Optical CCD and 21 cm H I data are combined here via the Tully-Fisherrelation to study the Galactic extinction in the V an I bands over anangular scale of a few arcmin at absolute Galactic latitudes between 2and 16 deg. Extinctions in V and I bands are found to be linearlycorrelated with A(I) about 0.58 A(V), with no noticeable environmentaldependence and consistent with existing results of Galactic reddening.There is a large scatter in the simple linear relation with csc /b/,confirming the existence of 'holes' and patches at low Galacticlatitudes. The mean correlation between Galactic extinction and H Icolumn density over a comparable angular scale is also found to beconsistent with those at high latitudes over large angular scales.Correlation is also found between optical extinction and the IRAS 100micron sky brightness, and this sky brightness is only slightly worsethan H I column density as an indicator for optical extinction.

Properties of the redshift. I - Data and calibrations
Data at 21 cm are presented for 100 galaxies intended to be used forsystem comparisons between the NRAO 140 and 300 foot telescope and the100 m Effelsberg telescope. Data from the 300 foot telescope are alsogiven for galaxies selected for overlap comparisons with older studies.Flux calibrations and measurement uncertainties in flux, redshifts,profile width, and profile shape are discussed.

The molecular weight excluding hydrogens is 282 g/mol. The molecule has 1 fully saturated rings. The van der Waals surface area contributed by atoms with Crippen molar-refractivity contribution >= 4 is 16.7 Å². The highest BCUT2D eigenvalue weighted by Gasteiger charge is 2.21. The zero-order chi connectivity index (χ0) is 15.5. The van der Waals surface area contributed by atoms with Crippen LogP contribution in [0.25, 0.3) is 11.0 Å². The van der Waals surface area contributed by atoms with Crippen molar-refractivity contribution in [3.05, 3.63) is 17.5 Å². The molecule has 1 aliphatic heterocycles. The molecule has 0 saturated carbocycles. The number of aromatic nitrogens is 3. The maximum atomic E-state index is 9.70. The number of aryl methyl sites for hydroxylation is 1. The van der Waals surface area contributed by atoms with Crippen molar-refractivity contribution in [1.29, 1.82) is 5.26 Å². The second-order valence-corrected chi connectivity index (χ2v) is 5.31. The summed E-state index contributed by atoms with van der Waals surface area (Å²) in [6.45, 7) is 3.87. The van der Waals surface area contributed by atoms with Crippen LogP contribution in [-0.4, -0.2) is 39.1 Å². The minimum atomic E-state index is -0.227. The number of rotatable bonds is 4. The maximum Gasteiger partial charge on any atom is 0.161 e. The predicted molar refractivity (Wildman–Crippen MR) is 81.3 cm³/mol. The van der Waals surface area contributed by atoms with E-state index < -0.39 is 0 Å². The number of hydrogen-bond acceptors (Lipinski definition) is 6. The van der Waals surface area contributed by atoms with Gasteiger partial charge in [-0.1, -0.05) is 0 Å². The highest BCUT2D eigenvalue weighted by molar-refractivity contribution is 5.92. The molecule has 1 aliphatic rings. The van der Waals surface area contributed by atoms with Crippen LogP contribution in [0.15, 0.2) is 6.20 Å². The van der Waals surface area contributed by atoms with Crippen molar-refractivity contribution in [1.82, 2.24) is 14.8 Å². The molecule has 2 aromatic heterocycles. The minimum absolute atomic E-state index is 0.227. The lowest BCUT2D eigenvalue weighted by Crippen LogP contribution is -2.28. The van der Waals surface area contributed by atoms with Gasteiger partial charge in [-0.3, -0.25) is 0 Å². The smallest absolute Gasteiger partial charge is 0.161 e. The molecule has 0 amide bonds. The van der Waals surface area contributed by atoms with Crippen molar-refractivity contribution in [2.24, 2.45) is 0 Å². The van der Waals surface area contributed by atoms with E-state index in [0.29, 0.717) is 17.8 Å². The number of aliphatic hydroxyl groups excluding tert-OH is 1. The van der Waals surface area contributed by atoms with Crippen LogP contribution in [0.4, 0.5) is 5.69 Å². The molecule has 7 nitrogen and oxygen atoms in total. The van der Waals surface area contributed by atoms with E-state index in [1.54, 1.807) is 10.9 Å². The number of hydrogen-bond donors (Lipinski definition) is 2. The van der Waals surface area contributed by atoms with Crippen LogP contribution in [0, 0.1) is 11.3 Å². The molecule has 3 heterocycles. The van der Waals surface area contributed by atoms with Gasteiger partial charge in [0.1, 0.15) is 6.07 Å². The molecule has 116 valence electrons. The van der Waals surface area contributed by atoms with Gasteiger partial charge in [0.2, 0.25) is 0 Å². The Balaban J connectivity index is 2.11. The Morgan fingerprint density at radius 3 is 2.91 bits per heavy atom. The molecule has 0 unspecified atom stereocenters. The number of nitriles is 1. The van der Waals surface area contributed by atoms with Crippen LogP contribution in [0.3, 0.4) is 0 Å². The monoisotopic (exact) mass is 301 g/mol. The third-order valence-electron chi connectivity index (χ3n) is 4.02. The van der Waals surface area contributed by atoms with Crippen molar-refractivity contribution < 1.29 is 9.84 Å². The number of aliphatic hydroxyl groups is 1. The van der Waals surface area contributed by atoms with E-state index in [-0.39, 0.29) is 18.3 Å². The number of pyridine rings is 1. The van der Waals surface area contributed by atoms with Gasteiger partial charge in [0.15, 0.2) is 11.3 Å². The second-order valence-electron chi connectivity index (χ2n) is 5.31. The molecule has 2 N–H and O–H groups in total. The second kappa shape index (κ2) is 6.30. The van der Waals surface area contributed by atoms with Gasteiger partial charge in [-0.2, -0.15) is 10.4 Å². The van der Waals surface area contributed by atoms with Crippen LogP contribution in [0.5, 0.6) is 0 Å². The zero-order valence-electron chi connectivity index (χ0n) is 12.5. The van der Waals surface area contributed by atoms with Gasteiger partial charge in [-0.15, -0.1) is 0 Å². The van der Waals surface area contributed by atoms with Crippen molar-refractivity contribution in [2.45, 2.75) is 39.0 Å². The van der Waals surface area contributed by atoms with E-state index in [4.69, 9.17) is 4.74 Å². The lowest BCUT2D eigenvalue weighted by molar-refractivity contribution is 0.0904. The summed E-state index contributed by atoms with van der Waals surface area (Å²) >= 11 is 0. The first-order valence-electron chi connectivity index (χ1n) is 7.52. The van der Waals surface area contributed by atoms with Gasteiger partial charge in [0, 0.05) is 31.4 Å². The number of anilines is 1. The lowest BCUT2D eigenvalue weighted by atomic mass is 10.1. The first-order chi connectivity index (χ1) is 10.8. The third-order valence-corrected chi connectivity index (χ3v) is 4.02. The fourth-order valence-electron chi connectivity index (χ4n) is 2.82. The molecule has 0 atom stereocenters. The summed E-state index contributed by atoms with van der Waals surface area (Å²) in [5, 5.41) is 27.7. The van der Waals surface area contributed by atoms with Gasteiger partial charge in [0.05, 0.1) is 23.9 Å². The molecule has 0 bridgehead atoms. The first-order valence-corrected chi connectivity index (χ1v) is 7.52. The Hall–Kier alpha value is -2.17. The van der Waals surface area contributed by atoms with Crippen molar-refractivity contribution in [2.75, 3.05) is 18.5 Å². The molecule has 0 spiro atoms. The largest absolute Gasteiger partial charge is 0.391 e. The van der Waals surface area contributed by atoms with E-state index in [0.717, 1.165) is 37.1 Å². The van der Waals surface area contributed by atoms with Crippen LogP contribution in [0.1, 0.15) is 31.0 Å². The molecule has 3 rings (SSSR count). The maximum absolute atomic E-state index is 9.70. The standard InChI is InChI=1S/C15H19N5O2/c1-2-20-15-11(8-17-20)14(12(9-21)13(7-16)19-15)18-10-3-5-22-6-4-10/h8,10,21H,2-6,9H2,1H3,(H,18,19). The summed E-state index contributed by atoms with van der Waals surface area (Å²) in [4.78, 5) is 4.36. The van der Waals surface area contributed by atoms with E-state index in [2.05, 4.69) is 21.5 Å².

Identifying galaxies in the zone of avoidance
A set of IR color criteria was applied to sources in the IRAS PointSource Catalog at low Galactic latitudes in order to select candidategalaxies. A total of 371 of the selected sources within a Galacticlatitude range (b) = 2-16 deg were searched for H I with the Arecibo 305m radio telescope. Twenty-six percent (97) were detected, including 36galaxies previously known only as IRAS sources. The H I spectra of thedetected galaxies are presented together with their observed redshiftsand velocity widths.

Quantization of redshift differences in isolated galaxy pairs
Improved 21 cm data on isolated galaxy pairs are presented whicheliminate questions of inhomogeneity in the data on such pairs andreduce observational error to below 5 km/s. Quantization is sharpened,and the 'zero' peak is shown to be displaced from zero to a locationnear 24 km/s. An exclusion principle is suggested whereby identicalredshifts are forbidden in limited volumes. The radio data and data fromSchweizer (1987) are combined with the best optical data on closeKarachentsev pairs to provide a cumulative sample of 84 of the bestdifferentials now available. New 21 cm observations are used to test forthe presence of small differentials in very wide pairs, and thedeficiency near zero is found to continue to very wide spacings. A lossof wide pairs by selection bias cannot produce the observed zerodeficiency. A new test using pairs selected from the Fisher-Tullycatalog is used to demonstrate quantization properties of thirdcomponents associated with possible pairs.

An Arecibo survey for extragalactic hydroxyl absorption. I - Presentation of results
Hydroxyl absorption has been detected in a total of 24 galaxies;megamaser emission in six additional galaxies brings the total number ofdetections of extragalactic OH to 30. About 50 percent of theextragalactic absorption lines are asymmetrically skewed toward the red,indicating that the molecular disks could have an unusual velocity orexcitation structure. The hyperfine ratio for the 1667 and 1665 MHztransitions in most galaxies lies within the limits specified by LTEconditions.